I’m a sports fan. Not a fanatic.
That would be my husband. Any sport. Any time. If he’s got a moment, ESPN is his go-to place to vegetate.
As I was getting ready to leave for work, Sports Center was on. I heard “He was found dead in his cell.”
It got my attention.
Aaron Hernandez, who’d been acquitted just days ago of a double murder in Boston in 2012, was serving a life sentence for the murder of a man in 2013. The reports said he hung himself in his cell.
He was 27.
How could someone with such skill and potential go so wrong?
He’d become a college football star at 17 at the University of Florida. He’d had problems there, but it was easier to focus on the great talent than the possible issues.
Drafted by the New England Patriots at the age of 20, he was already living the dream of many young men. Three years later, he signed a $40 million deal with them. Strong, athletically gifted, and rich.
Isn’t this the stuff of the American dream?
What many of us forget is that dream comes with a cost. For Aaron, it was the ultimate cost.
His mother said many of his problems began when his father died in 2006. A hernia surgery gone wrong. Unexpected. A huge shock to 16 year-old Aaron. His best friend and the one he loved most–gone.
Life became harder for him. Aaron, who’d always wanted to be liked, was finding ways to make trouble.
At 25, he became a convicted killer.
We live in a society that honors athletes as heroes. Their abilities on the field of play often outshine the challenges of daily life. Their marriage and family issues are not part of their allure. Those things can be excused if they win games.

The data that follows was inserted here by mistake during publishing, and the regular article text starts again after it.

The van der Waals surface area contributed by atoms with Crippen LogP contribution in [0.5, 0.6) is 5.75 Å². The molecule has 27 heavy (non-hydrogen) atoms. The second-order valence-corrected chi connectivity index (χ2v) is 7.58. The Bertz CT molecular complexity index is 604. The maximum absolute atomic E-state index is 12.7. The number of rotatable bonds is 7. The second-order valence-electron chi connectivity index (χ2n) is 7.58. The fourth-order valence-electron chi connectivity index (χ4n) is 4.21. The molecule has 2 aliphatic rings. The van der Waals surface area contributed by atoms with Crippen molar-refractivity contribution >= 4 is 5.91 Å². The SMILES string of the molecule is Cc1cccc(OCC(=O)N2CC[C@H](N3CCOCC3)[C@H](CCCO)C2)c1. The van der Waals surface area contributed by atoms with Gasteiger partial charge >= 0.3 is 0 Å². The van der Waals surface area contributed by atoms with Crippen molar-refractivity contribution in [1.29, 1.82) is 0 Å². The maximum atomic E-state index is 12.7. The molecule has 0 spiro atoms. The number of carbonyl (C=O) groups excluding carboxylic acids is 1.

The big names with the big bucks, the fine homes and the fancy cars.
Those things don’t equal contentment.
The world can give fame, fortune and fawning fans. These things last only as long as a person produces. When the next best thing, next greatest talent comes along, that person will be thrown to the curb. If a mistake is made or a sports star is seen in their brokenness, redemption is rarely offered.
The world can’t give is forgiveness, peace or hope.
People long for real heroes. Those they can aspire to be like and admire. Those whose names mean more than the next endorsement or title.
What we have too often are people who are hurting, just like we are. People who have problems, just like we do.
Choosing someone to emulate, to admire, should focus attention on character and integrity. Who they are in secret, as well as who they are before the media.
The only One who’s ever lived a life worthy of following is the One who lived a pure life. The One who lived to provide hope for others rather than being served Himself. Jesus was a true hero in every sense of the word.
My heart goes out to Aaron’s fiancee and his five-year-old daughter. They didn’t want to be the epilogue to this story. He was important to them. Not as a football player, but for the person they’d hoped he’d be.
It’s not having it all that makes you a hero.
It’s giving your all.